This peace activist just slammed the Nobel Peace Prize, and even Obama thinks she’s worth listening to

Sophia Akram

Around the 2016 awarding of the Nobel Peace Prize and the 15-year anniversary of ‘Stop the War’, one peace activist spoke to The Canary about the military-industrial complex, bringing about change, and who the true heroes are.

Questioning the peace prize

The Nobel Peace Prize announcement has had mixed reactions. Many see Colombian President Juan Manuel Santos as a well deserved winner, and some believe it could help to rescue Colombia’s continuing peace process. But there are others who don’t think much of the entire process – at least not since Barack Obama won straight after becoming US President. In the eyes of many, this calls into question the entire process of awarding the prize.

Medea Benjamin, who has just released a very telling book, told The Canary:

Start your day with The Canary News Digest

Fresh and fearless; get excellent independent journalism from The Canary, delivered straight to your inbox every morning.

I think it is terrible what has happened to the Nobel Peace Prize. Giving it to Barack Obama for example, while he is championing drone wars.

Who is Medea Benjamin?

If you’ve read about the arms trade and the military-industrial complex as a whole, you may be familiar with CODEPINK – a women-led grassroots organisation which Benjamin helped to found. But the campaigner gained international attention when she decided to call Obama out on his foreign policy positions in May 2013.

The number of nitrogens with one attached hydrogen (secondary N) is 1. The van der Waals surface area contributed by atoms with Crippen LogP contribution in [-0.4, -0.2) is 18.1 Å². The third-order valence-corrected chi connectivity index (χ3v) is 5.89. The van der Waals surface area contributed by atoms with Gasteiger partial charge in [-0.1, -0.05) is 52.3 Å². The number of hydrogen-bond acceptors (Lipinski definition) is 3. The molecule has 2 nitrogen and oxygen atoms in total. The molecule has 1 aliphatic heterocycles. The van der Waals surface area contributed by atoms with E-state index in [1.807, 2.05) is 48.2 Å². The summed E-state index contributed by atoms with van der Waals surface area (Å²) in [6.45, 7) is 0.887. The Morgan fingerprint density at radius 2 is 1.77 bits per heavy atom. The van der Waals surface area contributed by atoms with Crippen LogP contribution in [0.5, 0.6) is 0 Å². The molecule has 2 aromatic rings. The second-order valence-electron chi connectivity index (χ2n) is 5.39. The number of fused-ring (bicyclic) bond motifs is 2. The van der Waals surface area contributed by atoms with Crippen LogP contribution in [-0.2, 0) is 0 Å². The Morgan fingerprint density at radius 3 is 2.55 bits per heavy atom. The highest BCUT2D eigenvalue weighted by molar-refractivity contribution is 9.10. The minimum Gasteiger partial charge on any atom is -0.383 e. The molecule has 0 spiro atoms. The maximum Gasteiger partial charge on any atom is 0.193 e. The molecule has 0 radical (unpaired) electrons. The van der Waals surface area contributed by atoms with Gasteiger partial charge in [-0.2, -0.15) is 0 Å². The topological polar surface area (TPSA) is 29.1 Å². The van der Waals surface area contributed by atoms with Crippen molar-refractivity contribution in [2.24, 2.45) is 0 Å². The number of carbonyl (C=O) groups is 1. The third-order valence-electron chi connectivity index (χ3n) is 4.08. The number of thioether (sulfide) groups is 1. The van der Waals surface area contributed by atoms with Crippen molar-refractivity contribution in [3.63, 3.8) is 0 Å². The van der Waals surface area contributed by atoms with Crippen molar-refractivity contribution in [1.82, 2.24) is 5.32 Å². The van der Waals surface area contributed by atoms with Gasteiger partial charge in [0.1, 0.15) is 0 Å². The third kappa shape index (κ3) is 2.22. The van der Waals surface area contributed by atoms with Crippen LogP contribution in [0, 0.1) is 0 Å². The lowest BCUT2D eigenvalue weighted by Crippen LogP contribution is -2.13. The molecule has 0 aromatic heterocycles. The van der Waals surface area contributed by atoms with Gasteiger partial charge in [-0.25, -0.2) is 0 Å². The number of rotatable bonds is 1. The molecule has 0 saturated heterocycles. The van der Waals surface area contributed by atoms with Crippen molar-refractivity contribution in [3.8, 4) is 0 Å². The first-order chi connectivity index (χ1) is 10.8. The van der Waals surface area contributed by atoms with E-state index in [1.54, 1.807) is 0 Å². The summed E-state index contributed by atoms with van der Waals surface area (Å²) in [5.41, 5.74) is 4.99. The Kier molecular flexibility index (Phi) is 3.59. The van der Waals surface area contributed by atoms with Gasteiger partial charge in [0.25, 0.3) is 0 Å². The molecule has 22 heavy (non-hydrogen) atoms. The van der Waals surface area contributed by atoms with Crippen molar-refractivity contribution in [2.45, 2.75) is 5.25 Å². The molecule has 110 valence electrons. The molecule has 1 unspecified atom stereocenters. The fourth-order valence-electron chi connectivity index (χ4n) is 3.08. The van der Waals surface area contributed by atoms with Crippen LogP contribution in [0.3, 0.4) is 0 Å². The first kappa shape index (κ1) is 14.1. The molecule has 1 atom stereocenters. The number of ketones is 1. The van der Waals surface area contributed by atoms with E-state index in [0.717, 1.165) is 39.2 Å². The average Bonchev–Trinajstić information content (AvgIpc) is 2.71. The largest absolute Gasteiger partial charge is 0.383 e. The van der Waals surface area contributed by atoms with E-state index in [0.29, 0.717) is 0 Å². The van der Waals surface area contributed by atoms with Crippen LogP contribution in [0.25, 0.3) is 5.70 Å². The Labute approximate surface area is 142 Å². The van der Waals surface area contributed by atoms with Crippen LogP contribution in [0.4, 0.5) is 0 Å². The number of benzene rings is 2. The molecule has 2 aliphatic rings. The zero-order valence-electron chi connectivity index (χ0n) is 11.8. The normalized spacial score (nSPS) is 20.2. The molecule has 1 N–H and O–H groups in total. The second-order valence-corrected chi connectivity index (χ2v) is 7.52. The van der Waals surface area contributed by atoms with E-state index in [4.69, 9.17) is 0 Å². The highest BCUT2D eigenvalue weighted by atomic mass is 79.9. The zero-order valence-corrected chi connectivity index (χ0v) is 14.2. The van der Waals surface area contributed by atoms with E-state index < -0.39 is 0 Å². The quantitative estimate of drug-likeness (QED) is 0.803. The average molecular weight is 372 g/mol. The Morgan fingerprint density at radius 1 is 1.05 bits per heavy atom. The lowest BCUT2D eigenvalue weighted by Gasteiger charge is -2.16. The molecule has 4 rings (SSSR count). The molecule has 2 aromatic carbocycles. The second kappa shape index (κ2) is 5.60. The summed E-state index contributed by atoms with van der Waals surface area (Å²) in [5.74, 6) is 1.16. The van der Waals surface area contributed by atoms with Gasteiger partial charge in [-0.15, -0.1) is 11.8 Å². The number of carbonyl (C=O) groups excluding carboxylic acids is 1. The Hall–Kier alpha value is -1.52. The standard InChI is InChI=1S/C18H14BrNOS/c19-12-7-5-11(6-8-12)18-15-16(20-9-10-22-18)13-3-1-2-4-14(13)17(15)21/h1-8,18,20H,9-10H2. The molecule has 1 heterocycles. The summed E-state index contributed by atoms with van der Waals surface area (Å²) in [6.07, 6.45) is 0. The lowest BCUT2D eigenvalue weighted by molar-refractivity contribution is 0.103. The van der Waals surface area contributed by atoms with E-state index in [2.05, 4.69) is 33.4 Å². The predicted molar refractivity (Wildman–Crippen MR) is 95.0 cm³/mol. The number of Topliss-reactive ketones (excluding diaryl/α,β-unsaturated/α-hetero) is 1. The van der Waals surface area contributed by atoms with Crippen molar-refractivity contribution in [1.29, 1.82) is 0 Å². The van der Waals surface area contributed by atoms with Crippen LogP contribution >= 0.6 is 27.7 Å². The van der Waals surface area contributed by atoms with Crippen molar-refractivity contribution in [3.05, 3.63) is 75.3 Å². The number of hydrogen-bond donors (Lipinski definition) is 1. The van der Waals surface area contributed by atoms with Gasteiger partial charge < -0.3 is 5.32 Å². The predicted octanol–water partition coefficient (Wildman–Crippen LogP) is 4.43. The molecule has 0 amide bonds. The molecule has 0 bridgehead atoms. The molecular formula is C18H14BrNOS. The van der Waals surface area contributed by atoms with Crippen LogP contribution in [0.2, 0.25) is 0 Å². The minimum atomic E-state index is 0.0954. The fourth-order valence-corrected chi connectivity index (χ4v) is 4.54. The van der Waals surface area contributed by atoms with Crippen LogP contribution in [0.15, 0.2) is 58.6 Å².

Continue reading below...

The President had promised changes, but it soon became clear that nothing was going to change fundamentally – either with his drone policy or with the detention camp at Guantanamo Bay. After heckling him, he responded, before she was dragged away from his address. He said:

The voice of that woman is worth paying attention to… these are tough issues, and the suggestion that we can gloss over them is wrong.

This event gave Benjamin a bigger platform to talk more about the tough issues. But she’s been speaking truth to power since the 1960s, when her friends were being drafted into the Vietnam War:

I recall the moment when I became an anti-war activist because this was when my sister’s boyfriend sent her back the ear of a Viet Cong fighter to wear as a souvenir, as a necklace. As she opened the package, I went to the bathroom to throw up and decided this was crazy! To send these nice young men and turn them into killers for no reason. So I decided there was something wrong with our government and have questioned them ever since.